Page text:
Every day, the European Parliament in Brussels, Belgium, bustles with the activity of meetings held by lobbyists trying to influence decision-making. But now that the European Union (EU) is negotiating the Multiannual Financial Framework for the 2021–27 budget, the frenzy seems even more intense. The European Brain Council (an umbrella organisation of scientific and professional societies, patient organisations, and industry partners with an interest in mental and neurological health) did not neglect this window of opportunity and, on Feb 18, 2020, hosted an event at the European Parliament entitled “Brain Health as a Global Priority—time for the EU to act now”.
More than a decade ago, the identification of a disease-specific antibody targeting the aquaporin 4 (AQP4) water channel on astrocytes opened a new chapter in neuroimmunology: neuromyelitis optica, up to then classified as a rare clinical variant of multiple sclerosis, emerged as an independent entity in clinical practice. The AQP4 antibody transformed our understanding of the underlying disease mechanisms, of possible treatment targets, and disease phenomenology. The biomarker enabled better characterisation of patient cohorts1 and paved the way for the definition of neuromyelitis optica spectrum disorder (NMOSD), with the AQP4 antibody at the core of a new set of diagnostic criteria.
The landscape of multiple sclerosis treatment has substantially evolved over the past few years following the approval and commercialisation of several new drugs. Based on the mechanisms of action and efficacy and safety profiles of these drugs, for most patients one of two treatment approaches is normally used. The first approach, which focuses on safety, is escalation, and starts with lower risk disease-modifying therapies shifting to higher risk treatment if disease activity occurs. The second approach, which prioritises efficacy, is induction, in which a strong immune intervention is used from diagnosis of disease.
Little evidence exists on the use of nusinersen in adults, as the few cohorts that have been studied were relatively small and heterogeneous.1–4
Diagnosis of a genetic, incurable disease can be devastating for affected individuals and their families. In case of genetic prion disease, a rare disease of the CNS caused by mutations of the human prion protein gene, PRNP, mutation carriers usually do not exhibit symptoms until late adulthood. Genetic prion diseases comprise a relatively small fraction (10–15%) of all prion diseases, the most common being sporadic Creutzfeldt-Jakob disease.1 Since no therapy exists except palliation, individuals with family history of genetic prion disease face the dilemmatic decision of whether to undergo genetic testing.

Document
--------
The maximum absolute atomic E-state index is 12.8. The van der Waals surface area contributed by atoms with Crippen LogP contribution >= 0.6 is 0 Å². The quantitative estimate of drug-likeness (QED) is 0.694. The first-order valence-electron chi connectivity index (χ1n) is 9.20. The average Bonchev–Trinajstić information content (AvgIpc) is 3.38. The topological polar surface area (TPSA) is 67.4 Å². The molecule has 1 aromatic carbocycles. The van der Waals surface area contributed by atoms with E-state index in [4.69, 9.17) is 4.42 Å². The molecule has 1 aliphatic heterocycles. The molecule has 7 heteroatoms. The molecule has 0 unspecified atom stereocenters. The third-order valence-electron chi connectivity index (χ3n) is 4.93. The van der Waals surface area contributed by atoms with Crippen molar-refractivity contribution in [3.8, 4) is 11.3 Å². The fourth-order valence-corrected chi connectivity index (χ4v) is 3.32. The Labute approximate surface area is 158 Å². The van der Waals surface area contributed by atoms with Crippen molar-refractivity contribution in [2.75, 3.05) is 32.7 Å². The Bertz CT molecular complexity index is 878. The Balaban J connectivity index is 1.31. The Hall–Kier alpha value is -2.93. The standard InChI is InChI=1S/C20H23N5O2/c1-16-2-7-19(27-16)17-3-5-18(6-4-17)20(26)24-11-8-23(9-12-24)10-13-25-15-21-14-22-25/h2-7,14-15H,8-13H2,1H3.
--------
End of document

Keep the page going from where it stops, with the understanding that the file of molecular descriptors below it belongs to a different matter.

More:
Historically, neurons have been the focus of Alzheimer's disease research because neuronal loss is associated with clinical manifestions of the disease. But evidence from genetic, clinical, and experimental studies1 shows that the immune system—most notably its innate axis—also contributes to Alzheimer's disease. However, this is only one part of the story. Tony Wyss-Coray and colleagues report in Nature2 that the adaptive immune system can also have a role.
Krauss and colleagues1 recently published the results of a trial of adjunctive treatment with cenobamate (YKP3089) for uncontrolled focal seizures. In this trial, 437 patients with focal seizures refractory to at least one antiepileptic drug were randomly assigned to placebo (n=108) or to three different adjunctive cenobamate dose groups (108 patients to 100 mg per day, 110 to 200 mg per day, and 111 to 400 mg per day). Of the 437 patients, 138 (32%) were taking lamotrigine, 122 (28%) were on carbamazepine, and 64 (15%) were taking oxcarbazepine.
We agree with Mudigoudar and Wheless. Cenobamate is generally well tolerated, but some patients can develop dizziness, drowsiness, and other CNS-related symptoms when cenobamate is titrated rapidly to high doses (usually >200 mg per day) in combination with treatment with high doses of sodium channel modulators. Cenobamate is approved to be titrated slowly over 11 weeks to 200 mg per day, which usually mitigates pharmacodynamic interactions. The titration schedule used in our clinical trial referenced by Mudigoudar and Wheless was much quicker (weekly titration).
Armangue T, Olivé-Cirera G, Martínez-Hernandez E, et al. Associations of paediatric demyelinating and encephalitic syndromes with myelin oligodendrocyte glycoprotein antibodies: a multicentre observational study. Lancet Neurol 2020; 19: 234–46—In figure 1 of this Article, 239 patients were incorrectly reported to have confirmed acute disseminated encephalomyelitis. These patients had confirmed acquired demyelinating syndrome. This correction has been made to the online version as of March 18, 2020, and will be made to the printed version.
Hopfner F, Höglinger GU, Kuhlenbäumer G, et al. β-adrenoreceptors and the risk of Parkinson's disease. Lancet Neurol 2020; 19: 247–54—In this Rapid Review the sentence from the summary originally stated “β-adrenoceptor antagonists are used by billions of patients with neurological disorders, primarily for the treatment of migraine and action tremor (mainly essential tremor), worldwide.” This has been rewritten and is now “According to current treatment guidelines, more than a billion patients with neurological disorders have an indication for the use of β-adrenoceptor antagonists (mainly migraine and essential tremor)”.